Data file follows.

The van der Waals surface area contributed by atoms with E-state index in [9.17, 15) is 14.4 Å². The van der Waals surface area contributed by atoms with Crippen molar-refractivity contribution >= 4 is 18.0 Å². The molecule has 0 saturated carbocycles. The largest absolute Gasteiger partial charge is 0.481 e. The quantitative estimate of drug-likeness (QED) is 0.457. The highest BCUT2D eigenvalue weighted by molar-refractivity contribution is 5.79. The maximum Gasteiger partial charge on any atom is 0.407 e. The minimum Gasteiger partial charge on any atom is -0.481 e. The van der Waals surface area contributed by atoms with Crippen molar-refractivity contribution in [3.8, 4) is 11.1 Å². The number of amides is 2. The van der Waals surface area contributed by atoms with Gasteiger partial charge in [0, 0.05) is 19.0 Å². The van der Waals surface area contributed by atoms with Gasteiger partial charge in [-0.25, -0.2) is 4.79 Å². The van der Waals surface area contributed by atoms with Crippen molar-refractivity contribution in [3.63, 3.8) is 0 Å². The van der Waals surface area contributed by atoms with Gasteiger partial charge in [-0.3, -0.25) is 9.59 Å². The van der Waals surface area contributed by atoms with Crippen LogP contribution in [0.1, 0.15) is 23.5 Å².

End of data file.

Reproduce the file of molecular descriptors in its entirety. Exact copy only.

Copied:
The van der Waals surface area contributed by atoms with E-state index in [9.17, 15) is 14.4 Å². The van der Waals surface area contributed by atoms with Crippen molar-refractivity contribution >= 4 is 18.0 Å². The molecule has 0 saturated carbocycles. The largest absolute Gasteiger partial charge is 0.481 e. The quantitative estimate of drug-likeness (QED) is 0.457. The highest BCUT2D eigenvalue weighted by molar-refractivity contribution is 5.79. The maximum Gasteiger partial charge on any atom is 0.407 e. The minimum Gasteiger partial charge on any atom is -0.481 e. The van der Waals surface area contributed by atoms with Crippen molar-refractivity contribution in [3.8, 4) is 11.1 Å². The number of amides is 2. The van der Waals surface area contributed by atoms with Gasteiger partial charge in [0, 0.05) is 19.0 Å². The van der Waals surface area contributed by atoms with Gasteiger partial charge in [-0.25, -0.2) is 4.79 Å². The van der Waals surface area contributed by atoms with Crippen molar-refractivity contribution in [3.63, 3.8) is 0 Å². The van der Waals surface area contributed by atoms with Gasteiger partial charge in [-0.3, -0.25) is 9.59 Å². The van der Waals surface area contributed by atoms with Crippen LogP contribution in [0.1, 0.15) is 23.5 Å².